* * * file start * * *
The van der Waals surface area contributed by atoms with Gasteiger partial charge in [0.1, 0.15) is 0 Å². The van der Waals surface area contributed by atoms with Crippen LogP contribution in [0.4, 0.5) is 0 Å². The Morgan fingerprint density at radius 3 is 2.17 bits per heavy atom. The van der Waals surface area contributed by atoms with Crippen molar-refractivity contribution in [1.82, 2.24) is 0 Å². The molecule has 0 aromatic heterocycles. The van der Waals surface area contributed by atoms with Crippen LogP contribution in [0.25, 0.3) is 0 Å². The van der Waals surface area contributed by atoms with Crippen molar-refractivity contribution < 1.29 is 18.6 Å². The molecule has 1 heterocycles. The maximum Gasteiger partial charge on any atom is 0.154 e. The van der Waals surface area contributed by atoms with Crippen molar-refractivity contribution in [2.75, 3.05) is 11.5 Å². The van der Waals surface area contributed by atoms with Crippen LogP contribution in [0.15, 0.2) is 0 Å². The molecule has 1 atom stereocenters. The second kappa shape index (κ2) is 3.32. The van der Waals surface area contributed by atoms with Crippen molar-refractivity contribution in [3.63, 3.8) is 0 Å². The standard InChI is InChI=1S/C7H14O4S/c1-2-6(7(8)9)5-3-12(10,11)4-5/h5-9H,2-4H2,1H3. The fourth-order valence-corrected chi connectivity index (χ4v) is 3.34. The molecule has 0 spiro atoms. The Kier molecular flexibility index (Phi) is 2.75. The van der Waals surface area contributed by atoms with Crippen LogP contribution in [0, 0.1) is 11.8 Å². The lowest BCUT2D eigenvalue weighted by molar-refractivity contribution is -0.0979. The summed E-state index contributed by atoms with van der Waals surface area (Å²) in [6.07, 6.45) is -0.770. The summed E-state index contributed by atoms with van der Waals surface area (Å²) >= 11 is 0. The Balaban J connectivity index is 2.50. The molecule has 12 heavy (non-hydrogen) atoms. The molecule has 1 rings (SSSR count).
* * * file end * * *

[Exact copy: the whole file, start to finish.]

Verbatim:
The van der Waals surface area contributed by atoms with Gasteiger partial charge in [0.1, 0.15) is 0 Å². The van der Waals surface area contributed by atoms with Crippen LogP contribution in [0.4, 0.5) is 0 Å². The Morgan fingerprint density at radius 3 is 2.17 bits per heavy atom. The van der Waals surface area contributed by atoms with Crippen molar-refractivity contribution in [1.82, 2.24) is 0 Å². The molecule has 0 aromatic heterocycles. The van der Waals surface area contributed by atoms with Crippen LogP contribution in [0.25, 0.3) is 0 Å². The van der Waals surface area contributed by atoms with Crippen molar-refractivity contribution < 1.29 is 18.6 Å². The molecule has 1 heterocycles. The maximum Gasteiger partial charge on any atom is 0.154 e. The van der Waals surface area contributed by atoms with Crippen molar-refractivity contribution in [2.75, 3.05) is 11.5 Å². The van der Waals surface area contributed by atoms with Crippen LogP contribution in [0.15, 0.2) is 0 Å². The molecule has 1 atom stereocenters. The second kappa shape index (κ2) is 3.32. The van der Waals surface area contributed by atoms with Crippen molar-refractivity contribution in [3.63, 3.8) is 0 Å². The standard InChI is InChI=1S/C7H14O4S/c1-2-6(7(8)9)5-3-12(10,11)4-5/h5-9H,2-4H2,1H3. The fourth-order valence-corrected chi connectivity index (χ4v) is 3.34. The molecule has 0 spiro atoms. The Kier molecular flexibility index (Phi) is 2.75. The van der Waals surface area contributed by atoms with Crippen LogP contribution in [0, 0.1) is 11.8 Å². The lowest BCUT2D eigenvalue weighted by molar-refractivity contribution is -0.0979. The summed E-state index contributed by atoms with van der Waals surface area (Å²) in [6.07, 6.45) is -0.770. The summed E-state index contributed by atoms with van der Waals surface area (Å²) >= 11 is 0. The Balaban J connectivity index is 2.50. The molecule has 12 heavy (non-hydrogen) atoms. The molecule has 1 rings (SSSR count).